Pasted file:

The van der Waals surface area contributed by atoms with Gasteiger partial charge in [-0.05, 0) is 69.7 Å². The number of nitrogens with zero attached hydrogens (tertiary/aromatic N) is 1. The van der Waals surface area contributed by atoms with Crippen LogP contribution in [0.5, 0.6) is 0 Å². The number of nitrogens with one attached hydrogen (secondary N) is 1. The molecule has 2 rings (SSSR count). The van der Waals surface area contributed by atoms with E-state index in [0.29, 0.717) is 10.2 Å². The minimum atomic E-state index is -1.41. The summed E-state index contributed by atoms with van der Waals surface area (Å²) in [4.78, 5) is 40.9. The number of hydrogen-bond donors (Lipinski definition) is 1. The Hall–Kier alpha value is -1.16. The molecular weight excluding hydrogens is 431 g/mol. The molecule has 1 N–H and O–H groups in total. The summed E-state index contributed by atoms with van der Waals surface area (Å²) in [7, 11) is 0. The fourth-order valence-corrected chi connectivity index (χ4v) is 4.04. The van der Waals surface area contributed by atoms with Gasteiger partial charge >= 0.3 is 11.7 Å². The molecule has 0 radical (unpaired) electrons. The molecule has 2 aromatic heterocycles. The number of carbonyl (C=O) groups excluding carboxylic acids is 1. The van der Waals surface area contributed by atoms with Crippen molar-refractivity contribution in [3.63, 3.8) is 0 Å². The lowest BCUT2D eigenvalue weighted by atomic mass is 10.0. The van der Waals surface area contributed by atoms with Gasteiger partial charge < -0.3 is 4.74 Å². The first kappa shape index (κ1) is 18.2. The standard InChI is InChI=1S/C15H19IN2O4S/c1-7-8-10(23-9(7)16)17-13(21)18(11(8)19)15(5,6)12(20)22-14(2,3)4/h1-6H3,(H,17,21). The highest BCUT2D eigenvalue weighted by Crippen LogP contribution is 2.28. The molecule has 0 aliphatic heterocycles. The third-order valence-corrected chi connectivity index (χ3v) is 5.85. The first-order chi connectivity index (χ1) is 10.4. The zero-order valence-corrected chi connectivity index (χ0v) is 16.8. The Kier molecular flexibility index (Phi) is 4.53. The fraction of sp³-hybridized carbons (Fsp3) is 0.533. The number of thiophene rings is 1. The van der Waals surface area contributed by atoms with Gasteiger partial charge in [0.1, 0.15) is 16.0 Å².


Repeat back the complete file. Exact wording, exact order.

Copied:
The van der Waals surface area contributed by atoms with Gasteiger partial charge in [-0.05, 0) is 69.7 Å². The number of nitrogens with zero attached hydrogens (tertiary/aromatic N) is 1. The van der Waals surface area contributed by atoms with Crippen LogP contribution in [0.5, 0.6) is 0 Å². The number of nitrogens with one attached hydrogen (secondary N) is 1. The molecule has 2 rings (SSSR count). The van der Waals surface area contributed by atoms with E-state index in [0.29, 0.717) is 10.2 Å². The minimum atomic E-state index is -1.41. The summed E-state index contributed by atoms with van der Waals surface area (Å²) in [4.78, 5) is 40.9. The number of hydrogen-bond donors (Lipinski definition) is 1. The Hall–Kier alpha value is -1.16. The molecular weight excluding hydrogens is 431 g/mol. The molecule has 1 N–H and O–H groups in total. The summed E-state index contributed by atoms with van der Waals surface area (Å²) in [7, 11) is 0. The fourth-order valence-corrected chi connectivity index (χ4v) is 4.04. The van der Waals surface area contributed by atoms with Gasteiger partial charge >= 0.3 is 11.7 Å². The molecule has 0 radical (unpaired) electrons. The molecule has 2 aromatic heterocycles. The number of carbonyl (C=O) groups excluding carboxylic acids is 1. The van der Waals surface area contributed by atoms with Crippen molar-refractivity contribution in [3.63, 3.8) is 0 Å². The lowest BCUT2D eigenvalue weighted by atomic mass is 10.0. The van der Waals surface area contributed by atoms with Gasteiger partial charge < -0.3 is 4.74 Å². The first kappa shape index (κ1) is 18.2. The standard InChI is InChI=1S/C15H19IN2O4S/c1-7-8-10(23-9(7)16)17-13(21)18(11(8)19)15(5,6)12(20)22-14(2,3)4/h1-6H3,(H,17,21). The highest BCUT2D eigenvalue weighted by Crippen LogP contribution is 2.28. The molecule has 0 aliphatic heterocycles. The third-order valence-corrected chi connectivity index (χ3v) is 5.85. The first-order chi connectivity index (χ1) is 10.4. The zero-order valence-corrected chi connectivity index (χ0v) is 16.8. The Kier molecular flexibility index (Phi) is 4.53. The fraction of sp³-hybridized carbons (Fsp3) is 0.533. The number of thiophene rings is 1. The van der Waals surface area contributed by atoms with Gasteiger partial charge in [0.1, 0.15) is 16.0 Å².